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In West Virginia Flooding Is Common, But Flood Insurance Is Not

Kerry Linger, a resident of Martinsburg, sits by her bed in the van she's been sleeping in as she volunteers at a donation station in Clendenin.
Kerry Linger, a resident of Martinsburg, sits by her bed in the van she's been sleeping in as she volunteers at a donation station in Clendenin.

 West Virginians are no stranger to flooding, but when it comes to flood insurance, it's a different story. Even though floods are the fastest-growing and costliest natural disaster, in all counties in West Virginia, roughly less than five percent of households have flood insurance. 

Now, three weeks after lethal flooding hit much of the southern parts of the state, many flood victims are waiting for the Federal Emergency Management Agency, or FEMA, to assess their damage and give them the funds to recover. 

"I don’t have flood insurance on my house," said Kerry Linger, a Martinsburg resident who volunteered at a donation station in Clendenin, one of the hardest-hit towns, after the flood. "I would never think that the Potomac River would come up and flood my house. But after this, I’m thinking about getting flood insurance."

For coastal states like Florida, which as of May 31 owns about 35 percent of the country’s flood insurance policies, the risk of a flood is more obvious than in West Virginia, which holds less than half a percentage of the nation’s policies. In West Virginia, flood insurance is viewed as too costly or not worth the risk or the hassle. Insurance is mandatory, however,  for those who live in a floodplain and have a federally-backed mortgage. Banks may also require homeowners to have flood insurance, but research has shown that that isn't enforced. Those who don't have insurance can receive some aid or a small-interest loan through FEMA.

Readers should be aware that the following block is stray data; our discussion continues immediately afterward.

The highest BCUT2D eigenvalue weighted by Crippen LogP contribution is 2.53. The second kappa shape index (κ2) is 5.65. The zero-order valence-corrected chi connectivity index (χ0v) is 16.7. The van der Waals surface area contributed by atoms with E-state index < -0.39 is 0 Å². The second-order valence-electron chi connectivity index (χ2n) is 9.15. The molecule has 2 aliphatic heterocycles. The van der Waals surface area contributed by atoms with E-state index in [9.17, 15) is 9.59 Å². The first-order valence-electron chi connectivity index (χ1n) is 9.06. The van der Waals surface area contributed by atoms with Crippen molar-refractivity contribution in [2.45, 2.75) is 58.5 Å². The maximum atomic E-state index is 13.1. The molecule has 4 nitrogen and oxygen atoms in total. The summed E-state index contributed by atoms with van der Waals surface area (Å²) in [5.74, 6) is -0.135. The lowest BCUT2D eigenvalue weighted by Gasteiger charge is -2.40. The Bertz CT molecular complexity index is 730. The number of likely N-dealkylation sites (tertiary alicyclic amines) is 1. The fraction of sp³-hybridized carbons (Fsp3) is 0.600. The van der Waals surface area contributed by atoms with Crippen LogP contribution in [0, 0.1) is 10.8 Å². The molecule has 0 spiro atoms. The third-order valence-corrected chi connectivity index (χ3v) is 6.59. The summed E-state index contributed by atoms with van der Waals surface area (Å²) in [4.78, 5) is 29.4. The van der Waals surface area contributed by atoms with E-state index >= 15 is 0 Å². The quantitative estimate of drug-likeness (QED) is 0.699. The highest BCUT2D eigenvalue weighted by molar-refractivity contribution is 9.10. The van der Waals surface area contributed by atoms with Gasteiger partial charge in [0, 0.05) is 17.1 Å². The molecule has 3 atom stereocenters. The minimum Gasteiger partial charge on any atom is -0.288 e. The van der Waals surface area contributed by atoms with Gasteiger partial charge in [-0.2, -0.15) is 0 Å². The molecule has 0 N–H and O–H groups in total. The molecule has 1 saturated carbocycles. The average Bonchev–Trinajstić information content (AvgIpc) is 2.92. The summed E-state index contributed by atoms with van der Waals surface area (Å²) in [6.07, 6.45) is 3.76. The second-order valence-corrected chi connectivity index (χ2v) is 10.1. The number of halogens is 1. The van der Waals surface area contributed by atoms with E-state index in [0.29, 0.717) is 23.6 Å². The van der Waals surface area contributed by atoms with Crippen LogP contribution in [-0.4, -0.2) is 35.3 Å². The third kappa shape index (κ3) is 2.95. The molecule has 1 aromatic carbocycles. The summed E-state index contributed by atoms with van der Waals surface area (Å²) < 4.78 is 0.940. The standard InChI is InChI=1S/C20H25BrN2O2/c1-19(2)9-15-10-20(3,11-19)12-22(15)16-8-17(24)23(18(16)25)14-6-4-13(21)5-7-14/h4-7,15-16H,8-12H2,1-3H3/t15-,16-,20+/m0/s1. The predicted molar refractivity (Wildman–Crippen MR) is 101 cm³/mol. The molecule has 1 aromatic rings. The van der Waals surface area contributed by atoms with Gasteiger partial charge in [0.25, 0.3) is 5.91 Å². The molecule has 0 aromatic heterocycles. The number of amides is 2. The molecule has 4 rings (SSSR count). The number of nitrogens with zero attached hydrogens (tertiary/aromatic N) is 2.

Flood damage is so costly that even private home insurance companies won't offer it. Instead, FEMA offers flood insurance through the National Flood Insurance Program, known as theNFIP. That program, however, faces its own financial woes. Because it tries to keep premiums low so that everyone can afford it, it's $24 billion in debt. In 2012, an attempt to raise the prices of the premiums to a level that would more accurately reflect flood risk made flood insurance even more unpopular in West Virginia. That aspect of the act, called the Biggert-Waters Flood Insurance Reform Act of 2012, was later revised, lowering the rate increases and reimbursing some policyholders.

And because hurricane recovery is so expensive, the NFIP usually has little money left for inland flood victims like those in West Virginia. 

That being said, the risk still exists in the state."Most of our terrain is very steeply sloped. So, you know, that kind of constricts our building capabilities. We’re either building on top of these slopes or we’re in a valley," said Charles Baker, the chair of the West Virginia Floodplain Management Association. "Subsequently, if we’re in a valley, that puts us out risk of a special flood hazard area." 

This post was updated on July 13, 2016 at 4:23 p.m. to state that in all counties roughly less than 5 percent of households have flood insurance. 

Editor's Note: This story initially reported the Biggert-Waters Flood Insurance Reform Act of 2012 was reversed. It has been updated to show that program was revised.   

Copyright 2016 West Virginia Public Broadcasting

Anne Li
Anne Li is the emerging platforms lead for NPR One, the engine that powers personalized news and podcast experiences across different platforms. Li is responsible for NPR One's editorial strategy on devices like smart speakers and other voice-activated devices, and she works closely with NPR's editorial and technology teams to set NPR listeners up for success on those platforms.
Dave Mistich
Originally from Washington, W.Va., Dave Mistich joined NPR part-time as an associate producer for the Newcast unit in September 2019 — after nearly a decade of filing stories for the network as a Member station reporter at West Virginia Public Broadcasting. In July 2021, he also joined the Newsdesk as a part-time reporter.